Thursday, 1 March 2012
Dáil Éireann Debate
Deputy Joan Burton: Control savings are an estimate of the value of the various control activities across the Department’s schemes. They represent an estimate of the value of prevented future social welfare expenditure on claims that would have been incurred if the control work had not been carried out. Control savings are used as a performance indicator for year-on-year activities. They do not include any cases of departmental or clerical error, or any case in which a customer voluntarily told the Department of a change in his or her means or circumstances that resulted in an adjustment of his or her rate of payment. The control savings target for 2012 is €645 million. A further target of reviewing 945,000 individual welfare claims has been set. These targets will be kept under review over the course of the year.
Actual moneys are recovered when the Department assesses overpayment in individual cases and subsequently recovers such debt. If, following a review of a claim in payment, it is confirmed that a client is receiving a payment to which he or she is not entitled, or is receiving a payment at a higher rate than that to which he or she is entitled, a deciding officer makes a revised decision on the entitlement. Deciding officers decide the effective date of a revised decision, having regard to the new facts or evidence and the circumstances of the case. This can result in an assessment of overpayment. In 2010, total overpayment amounted to €83.4 million, which represented 0.41% of total departmental expenditure. Overpayment arising from activity suspected of being fraudulent amounted to €25.9 million in 2010. The overpayment figures for 2011 will not be released until they have been audited by the Comptroller and Auditor General.
Social welfare fraud undermines public confidence in the entire system. It is unfair to other recipients of social welfare payments, to businesses that are run on a legitimate basis and to taxpayers. The fraud initiative 2011-2013 sets out a range of actions to combat fraud and abuse of the social welfare system and to ensure public confidence and trust in the system. These actions will be reviewed periodically and updated, as required, given emerging trends.
Deputy Barry Cowen: In 2010, the Department referred a total of 341 cases for legal proceedings under either social welfare or criminal justice legislation out of a total of 1.4 million people receiving payments. This represents 0.024% of claimants. Does the Minister accept, therefore, that the fraud statistics published by her Department are misleading in that they clearly imply an exorbitant level of fraud that is not statistically verifiable? The rhetoric and commentary in this regard is unfair, unjust and uncalled for. The people on the live register are hurting, not only financially but also mentally, in their efforts to maintain their family life and some form of normality against a backdrop of this cruel existence. This commentary and rhetoric must cease. I ask the Minister to comment on the fact that the numbers as issued by the Department are misleading.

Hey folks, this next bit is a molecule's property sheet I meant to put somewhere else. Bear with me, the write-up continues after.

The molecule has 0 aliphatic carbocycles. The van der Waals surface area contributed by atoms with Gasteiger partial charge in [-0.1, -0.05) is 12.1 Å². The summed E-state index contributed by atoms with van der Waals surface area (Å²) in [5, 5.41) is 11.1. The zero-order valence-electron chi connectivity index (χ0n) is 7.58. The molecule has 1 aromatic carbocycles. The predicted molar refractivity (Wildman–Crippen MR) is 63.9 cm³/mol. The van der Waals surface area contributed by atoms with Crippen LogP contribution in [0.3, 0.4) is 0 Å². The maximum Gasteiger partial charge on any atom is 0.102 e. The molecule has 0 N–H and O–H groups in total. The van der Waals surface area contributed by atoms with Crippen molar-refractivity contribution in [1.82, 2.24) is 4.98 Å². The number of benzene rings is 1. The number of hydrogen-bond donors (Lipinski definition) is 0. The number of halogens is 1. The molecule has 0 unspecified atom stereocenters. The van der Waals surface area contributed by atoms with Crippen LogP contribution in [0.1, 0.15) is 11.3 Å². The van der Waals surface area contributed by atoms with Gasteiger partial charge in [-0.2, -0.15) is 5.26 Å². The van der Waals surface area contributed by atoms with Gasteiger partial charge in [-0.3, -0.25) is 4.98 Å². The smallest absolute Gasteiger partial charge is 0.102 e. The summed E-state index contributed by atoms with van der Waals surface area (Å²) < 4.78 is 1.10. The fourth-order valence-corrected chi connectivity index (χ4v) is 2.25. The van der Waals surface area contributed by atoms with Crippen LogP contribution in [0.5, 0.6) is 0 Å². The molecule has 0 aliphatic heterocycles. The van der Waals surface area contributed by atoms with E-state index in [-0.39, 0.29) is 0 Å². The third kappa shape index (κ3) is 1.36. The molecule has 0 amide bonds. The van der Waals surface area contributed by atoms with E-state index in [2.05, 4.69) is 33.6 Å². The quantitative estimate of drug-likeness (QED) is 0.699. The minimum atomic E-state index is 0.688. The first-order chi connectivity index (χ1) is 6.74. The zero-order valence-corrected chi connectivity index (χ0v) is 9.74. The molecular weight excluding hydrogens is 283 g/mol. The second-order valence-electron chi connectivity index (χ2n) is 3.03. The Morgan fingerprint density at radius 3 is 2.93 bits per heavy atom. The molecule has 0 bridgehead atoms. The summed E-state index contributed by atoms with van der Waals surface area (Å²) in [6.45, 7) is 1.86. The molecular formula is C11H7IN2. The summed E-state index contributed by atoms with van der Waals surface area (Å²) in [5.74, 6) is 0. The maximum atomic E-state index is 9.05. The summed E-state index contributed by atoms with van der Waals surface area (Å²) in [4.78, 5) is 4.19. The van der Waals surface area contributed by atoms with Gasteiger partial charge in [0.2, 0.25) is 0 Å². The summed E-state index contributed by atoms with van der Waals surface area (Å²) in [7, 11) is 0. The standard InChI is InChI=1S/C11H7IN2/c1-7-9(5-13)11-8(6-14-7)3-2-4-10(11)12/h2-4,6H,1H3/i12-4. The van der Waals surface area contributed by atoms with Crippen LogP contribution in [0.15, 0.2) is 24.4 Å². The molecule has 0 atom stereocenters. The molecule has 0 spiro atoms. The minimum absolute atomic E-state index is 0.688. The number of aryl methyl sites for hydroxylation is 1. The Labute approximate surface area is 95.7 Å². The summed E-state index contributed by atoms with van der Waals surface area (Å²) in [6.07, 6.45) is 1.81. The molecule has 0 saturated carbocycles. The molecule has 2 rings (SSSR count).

Deputy Joan Burton: I am surprised by the Deputy’s statement because in my experience, most people in receipt of a social welfare income are very anxious that the small number of people who are scamming the system should be stopped in so far as this is possible. I hear this from pensioners and from unemployed people. I hear concerns expressed about employers who may be employing people under the counter, as it were, and in the shadow economy. If the Deputy has not heard this same concerns expressed, then I am a little surprised, to be honest. Most people who are in receipt of social welfare payments are utterly honest and they receive no more nor no less than their entitlement. However, some people are claiming entitlements to which they are not properly entitled. I do not make any apology for the Government giving a high priority to ensuring that social welfare payments go to people who are entitled to those payments and not to people who have no entitlement or who may be involved in other activities.
The Deputy referred to cases being brought to court. This happens in a very small number of instances because prosecution is ultimately a matter for the Garda Síochána and the Director of Public Prosecutions but there have been a number of cases, particularly involving people using multiple identities or submitting multiple claims for social welfare purposes. The courts have taken a very serious view in such cases of these activities.
Deputy Barry Cowen: I can only go by the statistical analysis and the information shows this percentage, 0.024%, of cases going through the legal process. Of course, abuse of the system cannot be condoned but I point out the fact that it is engaged in by only a minute percentage. This being the case — and given the confusion this figure has produced — has the Minister plans to create a more comprehensive and accurate detection system and also a system for publication regarding the various levels of savings made within the Department? This would avoid the confusion that a figure such as €645 million is an all-encompassing figure for fraud when this is not necessarily the case.